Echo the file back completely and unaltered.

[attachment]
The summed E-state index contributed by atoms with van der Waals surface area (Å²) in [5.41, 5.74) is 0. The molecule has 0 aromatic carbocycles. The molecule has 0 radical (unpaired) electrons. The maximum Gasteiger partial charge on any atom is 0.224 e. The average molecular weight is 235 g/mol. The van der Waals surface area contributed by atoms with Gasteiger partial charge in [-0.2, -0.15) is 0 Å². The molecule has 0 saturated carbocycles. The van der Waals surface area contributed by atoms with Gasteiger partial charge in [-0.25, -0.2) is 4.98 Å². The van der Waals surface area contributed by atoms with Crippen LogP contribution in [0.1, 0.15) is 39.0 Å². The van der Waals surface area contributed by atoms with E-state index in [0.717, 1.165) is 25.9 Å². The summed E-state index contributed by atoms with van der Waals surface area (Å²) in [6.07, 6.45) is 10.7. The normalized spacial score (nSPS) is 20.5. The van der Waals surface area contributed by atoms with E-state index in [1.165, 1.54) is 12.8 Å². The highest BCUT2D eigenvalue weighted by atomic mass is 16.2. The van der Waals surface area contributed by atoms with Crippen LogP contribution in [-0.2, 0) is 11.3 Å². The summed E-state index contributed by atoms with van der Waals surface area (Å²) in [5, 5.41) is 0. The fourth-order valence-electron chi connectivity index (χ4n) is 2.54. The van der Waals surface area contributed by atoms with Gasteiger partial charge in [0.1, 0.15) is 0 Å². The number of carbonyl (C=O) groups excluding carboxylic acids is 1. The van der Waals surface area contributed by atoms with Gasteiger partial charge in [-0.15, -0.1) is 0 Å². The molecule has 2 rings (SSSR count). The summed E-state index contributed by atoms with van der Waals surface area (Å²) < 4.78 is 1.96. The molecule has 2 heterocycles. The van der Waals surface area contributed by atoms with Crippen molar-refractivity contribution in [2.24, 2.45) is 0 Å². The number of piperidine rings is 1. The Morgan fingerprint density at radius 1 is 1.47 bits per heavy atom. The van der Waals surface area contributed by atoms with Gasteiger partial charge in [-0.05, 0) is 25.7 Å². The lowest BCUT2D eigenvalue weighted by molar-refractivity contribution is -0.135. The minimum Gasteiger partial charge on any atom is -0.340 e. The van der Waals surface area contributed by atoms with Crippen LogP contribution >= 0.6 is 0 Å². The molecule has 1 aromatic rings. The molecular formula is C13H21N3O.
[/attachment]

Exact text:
The summed E-state index contributed by atoms with van der Waals surface area (Å²) in [5.41, 5.74) is 0. The molecule has 0 aromatic carbocycles. The molecule has 0 radical (unpaired) electrons. The maximum Gasteiger partial charge on any atom is 0.224 e. The average molecular weight is 235 g/mol. The van der Waals surface area contributed by atoms with Gasteiger partial charge in [-0.2, -0.15) is 0 Å². The molecule has 0 saturated carbocycles. The van der Waals surface area contributed by atoms with Gasteiger partial charge in [-0.25, -0.2) is 4.98 Å². The van der Waals surface area contributed by atoms with Crippen LogP contribution in [0.1, 0.15) is 39.0 Å². The van der Waals surface area contributed by atoms with E-state index in [0.717, 1.165) is 25.9 Å². The summed E-state index contributed by atoms with van der Waals surface area (Å²) in [6.07, 6.45) is 10.7. The normalized spacial score (nSPS) is 20.5. The van der Waals surface area contributed by atoms with E-state index in [1.165, 1.54) is 12.8 Å². The highest BCUT2D eigenvalue weighted by atomic mass is 16.2. The van der Waals surface area contributed by atoms with Crippen LogP contribution in [-0.2, 0) is 11.3 Å². The summed E-state index contributed by atoms with van der Waals surface area (Å²) in [5, 5.41) is 0. The fourth-order valence-electron chi connectivity index (χ4n) is 2.54. The van der Waals surface area contributed by atoms with Gasteiger partial charge in [0.1, 0.15) is 0 Å². The number of carbonyl (C=O) groups excluding carboxylic acids is 1. The van der Waals surface area contributed by atoms with Gasteiger partial charge in [-0.15, -0.1) is 0 Å². The molecule has 2 rings (SSSR count). The summed E-state index contributed by atoms with van der Waals surface area (Å²) < 4.78 is 1.96. The molecule has 2 heterocycles. The van der Waals surface area contributed by atoms with Crippen molar-refractivity contribution in [2.24, 2.45) is 0 Å². The number of piperidine rings is 1. The Morgan fingerprint density at radius 1 is 1.47 bits per heavy atom. The van der Waals surface area contributed by atoms with Gasteiger partial charge in [-0.05, 0) is 25.7 Å². The lowest BCUT2D eigenvalue weighted by molar-refractivity contribution is -0.135. The minimum Gasteiger partial charge on any atom is -0.340 e. The van der Waals surface area contributed by atoms with Crippen LogP contribution >= 0.6 is 0 Å². The molecule has 1 aromatic rings. The molecular formula is C13H21N3O.